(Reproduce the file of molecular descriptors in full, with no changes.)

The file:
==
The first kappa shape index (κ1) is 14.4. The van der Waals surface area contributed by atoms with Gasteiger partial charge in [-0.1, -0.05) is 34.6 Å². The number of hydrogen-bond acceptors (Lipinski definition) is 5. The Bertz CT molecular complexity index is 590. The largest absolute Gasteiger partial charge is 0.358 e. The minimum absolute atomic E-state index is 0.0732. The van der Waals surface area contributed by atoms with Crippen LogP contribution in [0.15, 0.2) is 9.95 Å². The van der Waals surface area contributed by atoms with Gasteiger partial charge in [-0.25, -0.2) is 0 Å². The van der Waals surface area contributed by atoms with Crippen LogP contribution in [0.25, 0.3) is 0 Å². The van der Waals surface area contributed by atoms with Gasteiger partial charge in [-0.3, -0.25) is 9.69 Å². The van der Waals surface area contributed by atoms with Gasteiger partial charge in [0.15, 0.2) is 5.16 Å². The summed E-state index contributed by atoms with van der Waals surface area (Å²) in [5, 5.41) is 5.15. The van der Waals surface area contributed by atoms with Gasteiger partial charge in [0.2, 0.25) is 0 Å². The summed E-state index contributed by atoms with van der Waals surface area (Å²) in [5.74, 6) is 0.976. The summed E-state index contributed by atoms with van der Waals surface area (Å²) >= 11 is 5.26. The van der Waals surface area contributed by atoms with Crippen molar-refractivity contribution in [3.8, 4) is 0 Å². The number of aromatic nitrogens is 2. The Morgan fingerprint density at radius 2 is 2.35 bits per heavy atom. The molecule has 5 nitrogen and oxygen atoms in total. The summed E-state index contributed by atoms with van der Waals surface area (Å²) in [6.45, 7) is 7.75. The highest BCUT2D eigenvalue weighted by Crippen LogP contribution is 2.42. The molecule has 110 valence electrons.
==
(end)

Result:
The first kappa shape index (κ1) is 14.4. The van der Waals surface area contributed by atoms with Gasteiger partial charge in [-0.1, -0.05) is 34.6 Å². The number of hydrogen-bond acceptors (Lipinski definition) is 5. The Bertz CT molecular complexity index is 590. The largest absolute Gasteiger partial charge is 0.358 e. The minimum absolute atomic E-state index is 0.0732. The van der Waals surface area contributed by atoms with Crippen LogP contribution in [0.15, 0.2) is 9.95 Å². The van der Waals surface area contributed by atoms with Gasteiger partial charge in [-0.25, -0.2) is 0 Å². The van der Waals surface area contributed by atoms with Crippen LogP contribution in [0.25, 0.3) is 0 Å². The van der Waals surface area contributed by atoms with Gasteiger partial charge in [-0.3, -0.25) is 9.69 Å². The van der Waals surface area contributed by atoms with Gasteiger partial charge in [0.15, 0.2) is 5.16 Å². The summed E-state index contributed by atoms with van der Waals surface area (Å²) in [5, 5.41) is 5.15. The van der Waals surface area contributed by atoms with Gasteiger partial charge in [0.2, 0.25) is 0 Å². The summed E-state index contributed by atoms with van der Waals surface area (Å²) in [5.74, 6) is 0.976. The summed E-state index contributed by atoms with van der Waals surface area (Å²) >= 11 is 5.26. The van der Waals surface area contributed by atoms with Crippen molar-refractivity contribution in [3.8, 4) is 0 Å². The number of aromatic nitrogens is 2. The Morgan fingerprint density at radius 2 is 2.35 bits per heavy atom. The molecule has 5 nitrogen and oxygen atoms in total. The summed E-state index contributed by atoms with van der Waals surface area (Å²) in [6.45, 7) is 7.75. The highest BCUT2D eigenvalue weighted by Crippen LogP contribution is 2.42. The molecule has 110 valence electrons.